It is always the last place you look! A perfect complement to our 97˚F / 82% humidity would be a sunset bicycle ride along historic Kelly Drive. The Art Museum Loop, we call it. As the day before, hitting a trail of somewhat smooth asphalt as Rush Hour hits its finest knuckle-whitening tension.
Yesterday everything was perfect. Pedal, sweat, hydrate. Using my E.U.-Approved water, I did not resolve my dehydration, but satisfied my thirst (no wonder the Brits Brexited). My 1980s Technium had performed like a champ.
But today? Its front wheel sounded like my back after cutting out three tons of boiler pipe. Once again, the spokes want service. Our local bike shop would have suggested -again- new rims, but until the wheel completely collapses, I’ll use the original Rigida wheels Raleigh installed three decades ago in Kent, Washington.
After searching everywhere, the Park Tool spoke wrench I’ve used for years is found. In, naturally, my Executive Tool Bag. An hour of tranquil “tuning” of my spokes returns the rim to true. The clatter is no more.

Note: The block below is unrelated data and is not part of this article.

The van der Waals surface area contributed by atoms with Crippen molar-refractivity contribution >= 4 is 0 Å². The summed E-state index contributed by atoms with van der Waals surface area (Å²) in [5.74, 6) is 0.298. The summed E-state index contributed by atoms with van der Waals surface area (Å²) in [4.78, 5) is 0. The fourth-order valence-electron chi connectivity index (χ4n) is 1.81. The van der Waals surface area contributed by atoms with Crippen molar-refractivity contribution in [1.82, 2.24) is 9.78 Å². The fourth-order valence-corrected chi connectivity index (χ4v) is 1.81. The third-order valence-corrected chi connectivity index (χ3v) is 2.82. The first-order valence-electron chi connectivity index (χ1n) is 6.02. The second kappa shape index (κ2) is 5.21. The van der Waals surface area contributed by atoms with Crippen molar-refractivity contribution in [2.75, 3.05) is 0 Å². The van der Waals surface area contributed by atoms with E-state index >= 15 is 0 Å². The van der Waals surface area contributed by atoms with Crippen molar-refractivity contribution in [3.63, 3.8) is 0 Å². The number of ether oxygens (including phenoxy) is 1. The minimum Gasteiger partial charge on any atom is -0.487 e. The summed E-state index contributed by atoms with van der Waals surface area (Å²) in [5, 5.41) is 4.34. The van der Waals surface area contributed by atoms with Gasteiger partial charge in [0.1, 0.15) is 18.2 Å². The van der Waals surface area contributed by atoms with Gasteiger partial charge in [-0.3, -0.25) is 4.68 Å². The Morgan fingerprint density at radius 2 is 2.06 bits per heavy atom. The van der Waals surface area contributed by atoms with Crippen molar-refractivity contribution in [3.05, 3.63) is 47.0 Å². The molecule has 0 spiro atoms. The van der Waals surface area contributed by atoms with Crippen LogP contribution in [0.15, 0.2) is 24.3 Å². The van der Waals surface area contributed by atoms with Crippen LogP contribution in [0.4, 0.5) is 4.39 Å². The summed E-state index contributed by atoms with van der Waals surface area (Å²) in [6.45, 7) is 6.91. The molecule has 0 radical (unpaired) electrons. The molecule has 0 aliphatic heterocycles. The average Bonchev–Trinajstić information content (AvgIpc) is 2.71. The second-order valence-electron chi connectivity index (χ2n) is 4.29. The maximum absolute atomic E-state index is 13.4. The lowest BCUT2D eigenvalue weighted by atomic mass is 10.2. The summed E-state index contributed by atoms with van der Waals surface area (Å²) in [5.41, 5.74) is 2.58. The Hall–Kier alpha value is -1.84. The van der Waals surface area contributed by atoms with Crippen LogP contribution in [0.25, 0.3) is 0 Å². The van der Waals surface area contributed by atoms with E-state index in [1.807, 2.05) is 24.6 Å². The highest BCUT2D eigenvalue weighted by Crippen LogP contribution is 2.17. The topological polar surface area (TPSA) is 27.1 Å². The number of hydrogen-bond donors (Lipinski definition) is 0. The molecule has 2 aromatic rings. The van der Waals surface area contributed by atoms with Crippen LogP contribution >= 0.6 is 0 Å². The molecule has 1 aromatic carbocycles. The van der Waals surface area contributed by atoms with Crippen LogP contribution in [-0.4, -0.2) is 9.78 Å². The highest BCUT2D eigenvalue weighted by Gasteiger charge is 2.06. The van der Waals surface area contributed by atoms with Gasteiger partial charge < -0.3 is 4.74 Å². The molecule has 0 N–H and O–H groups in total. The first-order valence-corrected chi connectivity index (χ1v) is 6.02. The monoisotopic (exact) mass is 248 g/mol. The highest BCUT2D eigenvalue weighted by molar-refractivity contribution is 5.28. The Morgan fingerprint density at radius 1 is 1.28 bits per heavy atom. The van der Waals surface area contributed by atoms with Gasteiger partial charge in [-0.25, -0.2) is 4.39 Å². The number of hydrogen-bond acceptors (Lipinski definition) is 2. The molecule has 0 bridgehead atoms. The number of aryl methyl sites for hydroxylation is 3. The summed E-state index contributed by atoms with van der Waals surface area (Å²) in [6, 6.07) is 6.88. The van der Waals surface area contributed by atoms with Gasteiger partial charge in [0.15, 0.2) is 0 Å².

Fifteen years ago, I spied a decent 10-speed in a friend’s basement. Flat tires, peeling cork tape, through the dust I could see a special bicycle. Light, with high quality components. This is the bike that, in the mid-1980s, was the cutting edge. The top line offering. He would not part with it, though unridden for years. It would be another decade before daylight lit up the chrome.
IN THIS SMALL world of international sales and the shipping of anything, from thumbtacks to oil drilling rigs, getting a quality bicycle is a trip to a large sports-center. But the common high-tech bike was not always common. Back in the ’80s – the 1980s – an American subsidiary was working on a lighter bicycle frame. They produced the “first generation aluminum frames”.
Raleigh used a process to thermally bond dissimilar materials to produce frames for the Olympic team. The result was 3 gold medals, one silver and one bronze. – mombat
The story is one repeated throughout the history of humanity. Man meets woman. Man loves woman. Man and woman move in together. Woman tells man to clear out the cave; make some space for her.
So the bike finally made it to me. And at my accustomed price point for a bike wanting a hundred bucks of service. But he/she is now in excellent condition. The weekly pedal of a dozen miles along the Art Museum Loop. The quick jaunt to the post Office. All within my grasp, upon a classic. Always a dependable pleasure, hanging from hooks on my living room ceiling, ready to roll reliably without complaint.
Mid-1980s Raleigh Technium. Frame made in Kent, Washington, as well as assembly in the USA with additional top-line imported parts from France and Japan.